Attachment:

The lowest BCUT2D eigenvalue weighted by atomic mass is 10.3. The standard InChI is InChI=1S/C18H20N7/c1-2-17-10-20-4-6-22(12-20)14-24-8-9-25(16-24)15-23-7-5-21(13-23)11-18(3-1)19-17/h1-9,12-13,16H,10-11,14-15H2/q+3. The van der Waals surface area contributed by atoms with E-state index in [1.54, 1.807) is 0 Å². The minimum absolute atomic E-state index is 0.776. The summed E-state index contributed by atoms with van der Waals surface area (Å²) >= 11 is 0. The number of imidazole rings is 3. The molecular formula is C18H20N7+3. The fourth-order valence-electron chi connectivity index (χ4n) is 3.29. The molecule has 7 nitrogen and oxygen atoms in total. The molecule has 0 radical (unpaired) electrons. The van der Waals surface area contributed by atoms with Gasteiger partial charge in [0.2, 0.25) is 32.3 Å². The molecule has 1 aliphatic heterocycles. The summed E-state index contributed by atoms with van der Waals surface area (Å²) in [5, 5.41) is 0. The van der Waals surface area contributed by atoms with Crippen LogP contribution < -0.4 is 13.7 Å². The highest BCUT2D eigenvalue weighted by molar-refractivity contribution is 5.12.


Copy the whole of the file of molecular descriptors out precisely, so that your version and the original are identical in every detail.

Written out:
The lowest BCUT2D eigenvalue weighted by atomic mass is 10.3. The standard InChI is InChI=1S/C18H20N7/c1-2-17-10-20-4-6-22(12-20)14-24-8-9-25(16-24)15-23-7-5-21(13-23)11-18(3-1)19-17/h1-9,12-13,16H,10-11,14-15H2/q+3. The van der Waals surface area contributed by atoms with E-state index in [1.54, 1.807) is 0 Å². The minimum absolute atomic E-state index is 0.776. The summed E-state index contributed by atoms with van der Waals surface area (Å²) >= 11 is 0. The number of imidazole rings is 3. The molecular formula is C18H20N7+3. The fourth-order valence-electron chi connectivity index (χ4n) is 3.29. The molecule has 7 nitrogen and oxygen atoms in total. The molecule has 0 radical (unpaired) electrons. The van der Waals surface area contributed by atoms with Gasteiger partial charge in [0.2, 0.25) is 32.3 Å². The molecule has 1 aliphatic heterocycles. The summed E-state index contributed by atoms with van der Waals surface area (Å²) in [5, 5.41) is 0. The van der Waals surface area contributed by atoms with Crippen LogP contribution < -0.4 is 13.7 Å². The highest BCUT2D eigenvalue weighted by molar-refractivity contribution is 5.12.